While a free-market approach to the economy is good for investor confidence, one cannot ignore the other end of the SA's wealth spectrum.
Nearly 40,000 professionals in South Africa are bagging income worth millions of US dollars, but while commendable, this is only good news for the rich themselves, says economist Peter Baur.
The news is contained in the latest New World Wealth report, which reveals that 38,400 dollar millionaires currently operate in South Africa. The largest portion of the country’s high-net-worth individuals (HNWIs) acquired their wealth through the financial and professional services.
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This includes banks, law firms, accountants, fund managers and wealth managers. They are closely followed in the sector-tier list for wealthy professionals by the real-estate sector.
Commenting on the report’s implications, medical scheme group Profmed has set its sights on this growing pool of well-to-do South African professionals, according to a recent statement.
“The professional talent in South Africa is the backbone of economic progression and understanding how to leverage this talent means understanding and showcasing the success of the individuals who collectively make up the Future Professionals of South Africa,” says Profmed principal officer Craig Comrie.
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South Africa is an economic hub that contributes R1.9 trillion – one third – to the entire African continent’s gross domestic product (GDP).
These 40,000 odd professional dollar millionaires are key to South African economic success, the company says in a statement, adding that Profmed continues to invest in the future professional based on the commercial ramifications for SA Inc.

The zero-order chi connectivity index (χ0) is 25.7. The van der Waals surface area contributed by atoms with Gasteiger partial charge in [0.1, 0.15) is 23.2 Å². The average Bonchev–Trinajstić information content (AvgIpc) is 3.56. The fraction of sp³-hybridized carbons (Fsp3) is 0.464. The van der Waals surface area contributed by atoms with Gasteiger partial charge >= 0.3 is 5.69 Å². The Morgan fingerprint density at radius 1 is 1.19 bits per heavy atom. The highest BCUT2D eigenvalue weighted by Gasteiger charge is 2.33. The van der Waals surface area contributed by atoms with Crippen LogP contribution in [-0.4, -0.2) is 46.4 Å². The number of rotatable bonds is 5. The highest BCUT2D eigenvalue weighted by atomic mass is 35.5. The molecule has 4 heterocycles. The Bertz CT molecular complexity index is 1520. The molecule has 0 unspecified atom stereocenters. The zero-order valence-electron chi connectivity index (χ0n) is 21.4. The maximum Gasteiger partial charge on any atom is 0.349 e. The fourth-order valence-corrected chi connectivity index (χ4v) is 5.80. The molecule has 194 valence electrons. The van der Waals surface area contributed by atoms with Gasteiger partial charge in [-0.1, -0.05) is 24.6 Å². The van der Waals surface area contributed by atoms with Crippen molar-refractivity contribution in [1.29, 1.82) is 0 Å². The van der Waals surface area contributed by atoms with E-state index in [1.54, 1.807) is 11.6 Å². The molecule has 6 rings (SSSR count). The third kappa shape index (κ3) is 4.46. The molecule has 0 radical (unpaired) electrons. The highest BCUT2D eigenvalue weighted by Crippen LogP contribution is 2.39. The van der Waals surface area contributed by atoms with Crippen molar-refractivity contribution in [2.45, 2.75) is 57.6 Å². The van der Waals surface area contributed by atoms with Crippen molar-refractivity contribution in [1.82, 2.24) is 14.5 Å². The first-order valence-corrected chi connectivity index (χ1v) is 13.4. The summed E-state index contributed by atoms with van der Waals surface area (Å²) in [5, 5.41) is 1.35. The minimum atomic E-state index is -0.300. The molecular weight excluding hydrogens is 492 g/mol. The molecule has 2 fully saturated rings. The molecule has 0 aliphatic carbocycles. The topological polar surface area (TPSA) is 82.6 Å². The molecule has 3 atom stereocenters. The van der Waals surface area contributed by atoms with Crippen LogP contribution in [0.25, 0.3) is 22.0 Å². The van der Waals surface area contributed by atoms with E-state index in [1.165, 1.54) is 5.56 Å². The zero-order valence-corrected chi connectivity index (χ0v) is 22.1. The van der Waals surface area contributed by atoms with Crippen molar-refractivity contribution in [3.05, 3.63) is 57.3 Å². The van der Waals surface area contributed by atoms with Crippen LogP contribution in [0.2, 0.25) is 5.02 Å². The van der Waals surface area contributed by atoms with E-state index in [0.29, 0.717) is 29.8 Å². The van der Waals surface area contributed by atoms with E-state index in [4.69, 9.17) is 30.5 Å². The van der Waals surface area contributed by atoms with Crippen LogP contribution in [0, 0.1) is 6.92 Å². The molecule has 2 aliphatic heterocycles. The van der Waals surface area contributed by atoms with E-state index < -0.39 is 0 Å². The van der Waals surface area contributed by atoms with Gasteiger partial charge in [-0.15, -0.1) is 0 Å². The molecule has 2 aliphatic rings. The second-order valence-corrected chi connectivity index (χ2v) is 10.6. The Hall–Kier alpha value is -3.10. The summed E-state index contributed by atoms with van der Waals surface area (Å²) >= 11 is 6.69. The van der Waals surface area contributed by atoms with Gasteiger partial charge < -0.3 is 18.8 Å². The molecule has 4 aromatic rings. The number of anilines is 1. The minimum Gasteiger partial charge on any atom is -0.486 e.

Today’s professionals are evolving, Comrie observes of the emerging rich South African professional. ”
They are leaders, innovators, disruptors and encompass the future professional in South Africa. The professionals of today are armed with skill sets that are contrast with their predecessors and will continue to evolve to entirely new beings, tomorrow.”
But according to Baur, while a more free-market approach to the economy is beneficial for investor confidence, one cannot ignore what lies at the other end of the wealth spectrum in South Africa.
Growing wealth among the wealthy in South Africa shows that despite the deepened poverty experienced by the vulnerable populace during the Covid-19 pandemic, the economic system still favours the rich by a growing margin.
“The amount of 25 year olds or under who are unemployed sits at about 60%. That is the young group of people who have come out of school, they are ambitious and want to work, but they are forced into these horrible conditions. They are unemployed and probably experiencing poverty they are brutally angry.”
The Covid-19 pandemic has not added towards job creation, argues Baur. Many of the three million people who have lost their jobs will likely not find themselves back in employment.
“If the health sector has blown up it just means that the state has failed in terms of healthcare, in my opinion. Why are we not able to give quality healthcare to everybody? Why are we forced to go to a private doctor? Why must I have a medical aid in order to get quality healthcare?” he asks.
“We need to roll out these vaccines? Why is it easier for me to go to a private healthcare facility than to go through the state system? It’s wrong! Yes, the problems that we have of inequality will take generations to fix. The apartheid legacy has created such a huge hole and we know that. My concern is why the gap is continuing to widen.”
Statistics SA recently announced that the South African GDP had grown by 1.1% in the first quarter of 2021 (January–March), translating into an annualised growth rate of 4.6%. This follows a revised 1.4% (annualised: 5,8%) rise in real GDP in the fourth quarter of 2020.